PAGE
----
At the core of any business is it’s people, and without great people, your company’s growth and revenue will stagnate. It’s vital to have the right people; talent that you can trust and that will help you achieve your goals. The brutal war for new talent rages on, and expectations about company culture are continuing to evolve fast. You need a fresh strategy for attracting employees, because Millennials, for example, who will soon comprise around 50% of the workforce by 2020, certainly require a different approach, and the companies who get a hold of this quickly are the ones who are going to have the competitive advantage and their pick of the top talent.
They seem to get a lot of bad press, but Millennials are hard-working, technologically savvy, innovative and committed, and there’s a lot of 20-30 year old potential out there that you could benefit from. Millennials aren’t so focused on traditional HR benefits and are more interested in what a company can offer them in terms of mentorship, a great culture, a healthy work-life balance and fulfilling career challenges and opportunities. Companies like Google, Virgin and Apple don’t even need to try because they’re attracting talent, rather than recruiting it. But even if your company doesn’t make iPhones or self-driving cars, you don’t need a radical culture change to attract the best talent; you just need an alluring employment brand that works for you (if you aren’t familiar with this term, then the chances are your employment brand isn’t all that alluring…) An employment brand is the way prospective/current/former employees view your organization. You need to find the one that pulls people into your organization the moment they first engage with you (give your website a sleek, personal, mobile-responsive update if it’s older than 3 years, for a start). Recruitment and retention have started to become both a marketing and an HR function, so you need to think in those terms and put together an attraction strategy aimed at engaging and enticing Millennials; one that ensures the very best talent seeks you out. And when you’ve got the best talent, you don’t even need a lot of it. Future-proof your workforce with these tips:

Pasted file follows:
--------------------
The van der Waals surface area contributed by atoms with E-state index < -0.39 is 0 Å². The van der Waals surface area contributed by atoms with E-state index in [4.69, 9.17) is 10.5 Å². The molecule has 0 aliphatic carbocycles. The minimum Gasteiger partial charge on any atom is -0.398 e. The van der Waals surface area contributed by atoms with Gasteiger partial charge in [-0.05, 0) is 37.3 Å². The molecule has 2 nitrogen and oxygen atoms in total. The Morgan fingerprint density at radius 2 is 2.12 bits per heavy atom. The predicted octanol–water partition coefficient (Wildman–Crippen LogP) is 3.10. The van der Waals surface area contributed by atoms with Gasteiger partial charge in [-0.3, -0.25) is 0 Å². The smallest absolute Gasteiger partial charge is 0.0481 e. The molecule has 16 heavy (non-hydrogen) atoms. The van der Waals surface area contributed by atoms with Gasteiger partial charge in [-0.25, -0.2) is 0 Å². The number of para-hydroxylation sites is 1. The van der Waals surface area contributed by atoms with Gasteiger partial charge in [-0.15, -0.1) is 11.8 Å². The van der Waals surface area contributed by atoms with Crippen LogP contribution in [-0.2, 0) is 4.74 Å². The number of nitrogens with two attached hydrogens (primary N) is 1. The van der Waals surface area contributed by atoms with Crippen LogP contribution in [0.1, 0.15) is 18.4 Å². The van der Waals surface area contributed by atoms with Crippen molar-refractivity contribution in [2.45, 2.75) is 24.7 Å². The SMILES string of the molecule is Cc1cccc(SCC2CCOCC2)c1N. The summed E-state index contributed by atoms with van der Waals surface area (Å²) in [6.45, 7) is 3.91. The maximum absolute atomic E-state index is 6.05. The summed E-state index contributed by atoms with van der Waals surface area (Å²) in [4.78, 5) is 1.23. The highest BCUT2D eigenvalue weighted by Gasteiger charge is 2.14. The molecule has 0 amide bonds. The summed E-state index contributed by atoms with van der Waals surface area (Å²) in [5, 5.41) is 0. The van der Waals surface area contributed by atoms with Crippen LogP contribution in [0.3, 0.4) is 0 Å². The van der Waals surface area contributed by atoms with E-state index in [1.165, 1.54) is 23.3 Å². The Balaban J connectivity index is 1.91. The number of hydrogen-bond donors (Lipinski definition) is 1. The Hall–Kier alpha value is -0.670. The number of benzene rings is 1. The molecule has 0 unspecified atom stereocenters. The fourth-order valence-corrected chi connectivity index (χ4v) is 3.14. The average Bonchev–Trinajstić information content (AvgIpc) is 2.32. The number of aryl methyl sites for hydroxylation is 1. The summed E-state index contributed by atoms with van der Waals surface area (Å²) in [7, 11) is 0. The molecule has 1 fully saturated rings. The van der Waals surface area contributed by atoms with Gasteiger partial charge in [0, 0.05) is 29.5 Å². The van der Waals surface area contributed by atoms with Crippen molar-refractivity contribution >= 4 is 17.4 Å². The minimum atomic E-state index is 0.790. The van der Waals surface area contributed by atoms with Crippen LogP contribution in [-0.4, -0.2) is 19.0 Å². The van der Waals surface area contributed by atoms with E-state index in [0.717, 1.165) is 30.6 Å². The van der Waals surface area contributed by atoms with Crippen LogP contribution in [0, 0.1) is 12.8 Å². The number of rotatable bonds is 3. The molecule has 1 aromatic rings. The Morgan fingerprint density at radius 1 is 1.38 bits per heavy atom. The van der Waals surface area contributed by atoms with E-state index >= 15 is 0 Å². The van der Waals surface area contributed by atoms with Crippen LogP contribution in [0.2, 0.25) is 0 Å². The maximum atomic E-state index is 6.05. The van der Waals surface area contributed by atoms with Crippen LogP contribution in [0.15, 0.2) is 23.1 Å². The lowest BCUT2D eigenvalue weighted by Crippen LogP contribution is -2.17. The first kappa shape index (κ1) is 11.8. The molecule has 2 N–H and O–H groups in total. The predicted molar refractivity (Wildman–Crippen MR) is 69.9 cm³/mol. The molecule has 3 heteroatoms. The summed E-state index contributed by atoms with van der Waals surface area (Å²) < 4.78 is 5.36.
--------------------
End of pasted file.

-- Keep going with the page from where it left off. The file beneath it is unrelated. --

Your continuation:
Understand the talent that’s right for you.
What’s right for someone else’s team might not be right for yours, and there’s no one universal standard for the perfect employee. We wouldn’t be where we are today or have our clients or our awards without our hard-working Zaboura team. And they’re all Zaboura material to the core. Everyone has talent, but you need to make sure you’re attracting the right talent for your organization; your company might want a team of entrepreneurial outside-the-box thinkers, but another might require more deliberative, consensus-driven executives. Look at the most successful people in your organization and what they all have in common, and you’ll be able to clearly outline the employee traits and abilities that you’re after.
Make a positive environment
Involve your employees in why you do what you do; meaningful work means more than salaries, according to a recent survey by UNC’S Kena-Flagler Business School and the YEC. For example, when Californian paper company Ernest Packaging Solutions were struggling to attract young workers, they created a YouTube video called The Ernest Edge, focusing on the Ernest Packaging’s family roots and quirky employees, which has attracted around 50 new millennial workers to the company each year since it was posted in 2011. But you don’t have to be Google or a quirky family company to create a workplace that people enjoy working in. It starts at the top: you can’t have a magnetic organisation without magnetic leaders and the magnetism of a company has a lot to do with who you put in charge and give responsibility to. Everyone’s had a horrible boss in the past, and it’s the main reason people quit their job. Managers impact your turnover and you need to equip them with the knowledge and skills to help them understand what their employees’ needs are and help build a retention plan that will increase employee engagement.
Include & Engage